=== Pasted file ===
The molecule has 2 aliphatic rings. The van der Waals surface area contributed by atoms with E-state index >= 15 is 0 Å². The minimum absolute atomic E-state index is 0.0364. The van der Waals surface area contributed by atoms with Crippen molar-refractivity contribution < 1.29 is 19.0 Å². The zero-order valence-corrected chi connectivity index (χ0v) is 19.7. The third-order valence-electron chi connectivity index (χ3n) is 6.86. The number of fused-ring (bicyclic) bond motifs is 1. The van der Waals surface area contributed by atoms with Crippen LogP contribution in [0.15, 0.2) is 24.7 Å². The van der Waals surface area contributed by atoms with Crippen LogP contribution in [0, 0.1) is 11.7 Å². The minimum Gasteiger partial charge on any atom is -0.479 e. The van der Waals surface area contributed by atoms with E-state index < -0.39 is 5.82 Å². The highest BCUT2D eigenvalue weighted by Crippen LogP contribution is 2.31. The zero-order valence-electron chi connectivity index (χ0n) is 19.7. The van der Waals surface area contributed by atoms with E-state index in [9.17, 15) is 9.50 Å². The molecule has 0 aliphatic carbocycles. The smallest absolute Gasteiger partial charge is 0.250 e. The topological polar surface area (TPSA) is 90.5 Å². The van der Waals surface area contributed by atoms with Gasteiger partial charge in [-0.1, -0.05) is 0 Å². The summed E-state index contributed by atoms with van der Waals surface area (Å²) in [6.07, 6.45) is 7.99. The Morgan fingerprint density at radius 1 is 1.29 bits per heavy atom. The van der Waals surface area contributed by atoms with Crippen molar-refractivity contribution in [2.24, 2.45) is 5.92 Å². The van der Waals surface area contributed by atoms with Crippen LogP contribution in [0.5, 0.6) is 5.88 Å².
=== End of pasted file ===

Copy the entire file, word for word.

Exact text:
The molecule has 2 aliphatic rings. The van der Waals surface area contributed by atoms with E-state index >= 15 is 0 Å². The minimum absolute atomic E-state index is 0.0364. The van der Waals surface area contributed by atoms with Crippen molar-refractivity contribution < 1.29 is 19.0 Å². The zero-order valence-corrected chi connectivity index (χ0v) is 19.7. The third-order valence-electron chi connectivity index (χ3n) is 6.86. The number of fused-ring (bicyclic) bond motifs is 1. The van der Waals surface area contributed by atoms with Crippen LogP contribution in [0.15, 0.2) is 24.7 Å². The van der Waals surface area contributed by atoms with Crippen LogP contribution in [0, 0.1) is 11.7 Å². The minimum Gasteiger partial charge on any atom is -0.479 e. The van der Waals surface area contributed by atoms with E-state index < -0.39 is 5.82 Å². The highest BCUT2D eigenvalue weighted by Crippen LogP contribution is 2.31. The zero-order valence-electron chi connectivity index (χ0n) is 19.7. The van der Waals surface area contributed by atoms with E-state index in [9.17, 15) is 9.50 Å². The molecule has 0 aliphatic carbocycles. The smallest absolute Gasteiger partial charge is 0.250 e. The topological polar surface area (TPSA) is 90.5 Å². The van der Waals surface area contributed by atoms with Gasteiger partial charge in [-0.1, -0.05) is 0 Å². The summed E-state index contributed by atoms with van der Waals surface area (Å²) in [6.07, 6.45) is 7.99. The Morgan fingerprint density at radius 1 is 1.29 bits per heavy atom. The van der Waals surface area contributed by atoms with Crippen molar-refractivity contribution in [2.24, 2.45) is 5.92 Å². The van der Waals surface area contributed by atoms with Crippen LogP contribution in [0.5, 0.6) is 5.88 Å².